Editor’s note: Triangle entrepreneur and thought leader Jes Averhart, CEO of Jes & Co and host of the “Reinvention Road Trip,” is a regular WRAL TechWire contributor who explores topics pertaining to reinvention. Her columns appeared weekly in 2022 and 2023. This article is the latest of a ten-part countdown, comprises content selected from her contributions over the past two years.
Note to readers: WRAL TechWire would like to hear from you about views expressed by our contributors. Please send email to: firstname.lastname@example.org.
We’re on a ten-week greatest hits countdown. After today, one to go.
“The Difference Between Taking Up Space and Showing Up”
Be honest with me… when you read the title, where did you think I was going with this? Were you expecting me to glorify the leaders who “show up and show out”? Or maybe you thought, “ahhh she’s going to try and convince me to bring my ‘A-game’ everywhere I go?
Surprise! Today we’re going to explore why it’s okay to simply take up space… or even sit in the back.
You see, every time you enter a room, you have two options. You can show up as the fire starter who brings the warmth, carries the mood and leads the conversation? Or… you can intentionally and quietly take up space to observe, learn and conserve energy. The very nature of this posture allows others to take the reins and shine.
Social norms and conventional leadership often signal that ‘taking up space’ is selfish, unproductive and a waste of time. And as leaders we can feel obligated to strike the match and lead the way wherever we go. But really, there are times when taking a softer and quieter approach is optimal—for your sake, and for the sake of those around you.
Here’s an example. Earlier this week, I was invited to attend an event that included the chance to address the audience. I declined the speaking opportunity because I simply wanted to ‘attend and blend.’ I was looking forward to simply experiencing the content without the distraction of having to be ‘on’ for others. It was a choice. And the way I see it, taking advantage of my right to observe and learn as a leader — maximizes my growth potential, minimizes my emotional expenditure and reduces the impact of performance culture on my day-to-day.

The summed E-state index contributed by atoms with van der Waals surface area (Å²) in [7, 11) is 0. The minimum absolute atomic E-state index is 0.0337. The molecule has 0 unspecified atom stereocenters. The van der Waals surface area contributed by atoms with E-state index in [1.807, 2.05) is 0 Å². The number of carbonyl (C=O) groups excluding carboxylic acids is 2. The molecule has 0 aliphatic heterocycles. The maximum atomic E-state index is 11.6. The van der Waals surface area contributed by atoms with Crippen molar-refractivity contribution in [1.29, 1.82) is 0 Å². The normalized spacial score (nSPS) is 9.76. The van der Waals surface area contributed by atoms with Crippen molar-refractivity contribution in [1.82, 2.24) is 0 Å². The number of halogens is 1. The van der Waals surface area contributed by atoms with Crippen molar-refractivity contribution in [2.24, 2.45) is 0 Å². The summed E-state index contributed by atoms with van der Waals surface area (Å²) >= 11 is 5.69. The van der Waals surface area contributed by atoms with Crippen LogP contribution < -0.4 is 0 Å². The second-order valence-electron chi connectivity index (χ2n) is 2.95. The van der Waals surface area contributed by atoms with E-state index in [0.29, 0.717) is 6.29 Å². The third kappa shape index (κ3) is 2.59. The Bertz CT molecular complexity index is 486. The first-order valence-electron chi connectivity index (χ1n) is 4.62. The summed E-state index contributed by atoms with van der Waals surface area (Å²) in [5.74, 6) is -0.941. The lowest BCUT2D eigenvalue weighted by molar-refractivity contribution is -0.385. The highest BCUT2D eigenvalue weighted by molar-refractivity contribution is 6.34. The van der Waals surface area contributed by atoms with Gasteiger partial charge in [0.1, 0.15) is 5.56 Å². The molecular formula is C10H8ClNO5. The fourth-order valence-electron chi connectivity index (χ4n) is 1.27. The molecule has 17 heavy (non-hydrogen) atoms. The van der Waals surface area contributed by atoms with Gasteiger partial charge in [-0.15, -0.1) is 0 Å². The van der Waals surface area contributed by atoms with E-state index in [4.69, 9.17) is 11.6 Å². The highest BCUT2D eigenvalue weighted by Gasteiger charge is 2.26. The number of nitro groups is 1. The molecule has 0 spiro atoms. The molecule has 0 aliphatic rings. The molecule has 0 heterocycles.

So when should you ‘show up and show out’ or just slow down and take up space? Well, we make better decisions when we ask better questions. So before you walk into your weekly team meeting or attend an after hours event. Stop and ask…
- “Does this room need my voice or my reflection right now?”
- “Am I able to pour out my energy and give to others, or do I need poured into?”
- “Who needs to be served in this moment, and how can I support that outcome?”
Both Bring Value.
Listen, I applaud fire starters. There’s no question that now more than ever we need bold and engaging leadership. But I’m equally inspired by those that can lead from behind when necessary. Leadership takes all forms — you’ll find it in the front of the room and in the back.
That said, I see you, friend. Feel free to break from convention and take up all the space you need.